News Stories - Page 3

Camden County Agriculture and Natural Resources agent Jessica Warren (pictured) worked with Martin Wunderly, area water agent for UGA Extension’s Northeast District, to develop the Georgia Green Landscape Stewards curriculum. CAES News
Camden County Agriculture and Natural Resources agent Jessica Warren (pictured) worked with Martin Wunderly, area water agent for UGA Extension’s Northeast District, to develop the Georgia Green Landscape Stewards curriculum.
New UGA Extension program offers green landscape certifications
For some residents, a pristinely manicured lawn free of weeds and undisturbed by insects is the ultimate goal. However, a new program from University of Georgia Cooperative Extension encourages creating a more natural landscape that reduces chemical use and incorporates native plants to promote biodiversity and protect the environment.
UGA Animal and Dairy scientist Sha Tao researches heat stress and its effects on dairy cattle physiology. As principal investigator on this project, he directed the experiment to understand cellular reactions in real-world circumstances for dairy cattle. CAES News
UGA Animal and Dairy scientist Sha Tao researches heat stress and its effects on dairy cattle physiology. As principal investigator on this project, he directed the experiment to understand cellular reactions in real-world circumstances for dairy cattle.
Research explains why cool cows can provide more milk
With increasing global temperatures, dairy cattle face heat stress more frequently throughout the year than in the past. Thanks to cooling technology, dairy cattle can enjoy a better quality of life, but farmers and consumers may wonder if cattle comfort results in more milk.
From left, Josh Fuder, Ray Covington and Stephen Mihm have been UGA’s driving forces behind the creation of the Heritage Apple Orchard. (Photo by Mike Terrazas) CAES News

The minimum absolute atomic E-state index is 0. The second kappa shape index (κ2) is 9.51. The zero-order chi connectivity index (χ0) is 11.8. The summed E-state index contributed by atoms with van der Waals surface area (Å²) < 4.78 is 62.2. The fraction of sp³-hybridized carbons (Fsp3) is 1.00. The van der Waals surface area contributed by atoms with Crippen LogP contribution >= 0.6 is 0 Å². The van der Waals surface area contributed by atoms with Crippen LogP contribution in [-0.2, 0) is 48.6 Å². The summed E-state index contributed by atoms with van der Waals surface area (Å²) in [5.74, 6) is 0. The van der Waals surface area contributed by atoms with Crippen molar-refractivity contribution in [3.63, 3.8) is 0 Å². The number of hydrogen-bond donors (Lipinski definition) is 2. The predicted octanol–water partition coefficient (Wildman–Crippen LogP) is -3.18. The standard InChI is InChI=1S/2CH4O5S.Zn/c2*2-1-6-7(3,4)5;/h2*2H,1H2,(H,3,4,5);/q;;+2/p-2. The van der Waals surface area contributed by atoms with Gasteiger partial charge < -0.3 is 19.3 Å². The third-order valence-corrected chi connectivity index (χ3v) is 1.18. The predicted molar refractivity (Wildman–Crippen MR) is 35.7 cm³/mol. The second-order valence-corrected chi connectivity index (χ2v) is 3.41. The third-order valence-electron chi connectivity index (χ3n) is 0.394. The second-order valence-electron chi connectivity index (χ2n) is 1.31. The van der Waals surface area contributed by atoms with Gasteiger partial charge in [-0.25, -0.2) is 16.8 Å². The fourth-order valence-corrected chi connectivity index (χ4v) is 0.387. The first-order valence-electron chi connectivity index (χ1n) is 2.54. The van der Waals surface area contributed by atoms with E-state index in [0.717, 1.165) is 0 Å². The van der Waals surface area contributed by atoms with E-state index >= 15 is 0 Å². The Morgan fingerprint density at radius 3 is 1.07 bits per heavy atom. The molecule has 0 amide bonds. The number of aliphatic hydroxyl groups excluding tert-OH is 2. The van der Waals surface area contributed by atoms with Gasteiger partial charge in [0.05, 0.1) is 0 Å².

From left, Josh Fuder, Ray Covington and Stephen Mihm have been UGA’s driving forces behind the creation of the Heritage Apple Orchard. (Photo by Mike Terrazas)
Heritage Orchard reclaiming Georgia’s forgotten apples
The names tick off like racehorses or colors from some fancy catalog: Carolina Red June, Duchess of Oldenburg, Hewe’s Crab and Rabun Bald, Limbertwig, Nickajack, Parks’ Pippin and many more. But these aren’t paint chips — they’re apples, hundreds of varieties that thrived in orchards across North Georgia a century ago, before an evolving apple industry swept them off shelves and tables, never to return.
AmeriCorps engages 270,000 Americans each year in sustained, results-driven service. CAES News
AmeriCorps engages 270,000 Americans each year in sustained, results-driven service.
Georgia 4-H celebrates annual AmeriCorps week
From March 7 through March 13, Georgia 4-H joins thousands of 4-H Americans across the country to celebrate the valuable contributions of AmeriCorps members during AmeriCorps Week. AmeriCorps engages 270,000 Americans each year in sustained, results-driven service. AmeriCorps Week is a time to celebrate the impact of AmeriCorps programs and thank members for their service.